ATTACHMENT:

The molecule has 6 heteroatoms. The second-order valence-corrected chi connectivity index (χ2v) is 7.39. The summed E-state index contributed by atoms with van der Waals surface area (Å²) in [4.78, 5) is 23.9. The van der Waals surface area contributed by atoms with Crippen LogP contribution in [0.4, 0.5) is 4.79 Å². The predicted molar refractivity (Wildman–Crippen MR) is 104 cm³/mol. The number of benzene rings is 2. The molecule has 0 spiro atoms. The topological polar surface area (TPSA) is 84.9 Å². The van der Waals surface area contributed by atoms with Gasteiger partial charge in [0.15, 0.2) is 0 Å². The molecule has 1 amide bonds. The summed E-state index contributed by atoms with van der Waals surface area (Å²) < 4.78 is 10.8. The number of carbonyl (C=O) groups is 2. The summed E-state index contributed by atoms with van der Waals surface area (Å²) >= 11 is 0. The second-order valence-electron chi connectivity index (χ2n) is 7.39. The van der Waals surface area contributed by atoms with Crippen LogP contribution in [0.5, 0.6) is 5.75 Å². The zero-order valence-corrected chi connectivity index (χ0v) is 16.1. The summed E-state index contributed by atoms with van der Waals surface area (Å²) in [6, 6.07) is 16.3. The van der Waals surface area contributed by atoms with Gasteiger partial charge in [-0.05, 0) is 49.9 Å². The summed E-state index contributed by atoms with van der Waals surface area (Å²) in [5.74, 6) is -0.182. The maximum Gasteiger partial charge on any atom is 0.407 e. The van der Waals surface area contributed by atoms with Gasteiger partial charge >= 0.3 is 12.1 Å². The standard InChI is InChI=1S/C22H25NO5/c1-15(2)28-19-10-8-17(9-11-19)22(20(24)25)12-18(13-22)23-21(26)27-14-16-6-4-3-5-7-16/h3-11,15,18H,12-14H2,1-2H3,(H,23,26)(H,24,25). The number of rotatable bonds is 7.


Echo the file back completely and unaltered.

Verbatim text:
The molecule has 6 heteroatoms. The second-order valence-corrected chi connectivity index (χ2v) is 7.39. The summed E-state index contributed by atoms with van der Waals surface area (Å²) in [4.78, 5) is 23.9. The van der Waals surface area contributed by atoms with Crippen LogP contribution in [0.4, 0.5) is 4.79 Å². The predicted molar refractivity (Wildman–Crippen MR) is 104 cm³/mol. The number of benzene rings is 2. The molecule has 0 spiro atoms. The topological polar surface area (TPSA) is 84.9 Å². The van der Waals surface area contributed by atoms with Gasteiger partial charge in [0.15, 0.2) is 0 Å². The molecule has 1 amide bonds. The summed E-state index contributed by atoms with van der Waals surface area (Å²) < 4.78 is 10.8. The number of carbonyl (C=O) groups is 2. The summed E-state index contributed by atoms with van der Waals surface area (Å²) >= 11 is 0. The second-order valence-electron chi connectivity index (χ2n) is 7.39. The van der Waals surface area contributed by atoms with Crippen LogP contribution in [0.5, 0.6) is 5.75 Å². The zero-order valence-corrected chi connectivity index (χ0v) is 16.1. The summed E-state index contributed by atoms with van der Waals surface area (Å²) in [6, 6.07) is 16.3. The van der Waals surface area contributed by atoms with Gasteiger partial charge in [-0.05, 0) is 49.9 Å². The summed E-state index contributed by atoms with van der Waals surface area (Å²) in [5.74, 6) is -0.182. The maximum Gasteiger partial charge on any atom is 0.407 e. The van der Waals surface area contributed by atoms with Gasteiger partial charge >= 0.3 is 12.1 Å². The standard InChI is InChI=1S/C22H25NO5/c1-15(2)28-19-10-8-17(9-11-19)22(20(24)25)12-18(13-22)23-21(26)27-14-16-6-4-3-5-7-16/h3-11,15,18H,12-14H2,1-2H3,(H,23,26)(H,24,25). The number of rotatable bonds is 7.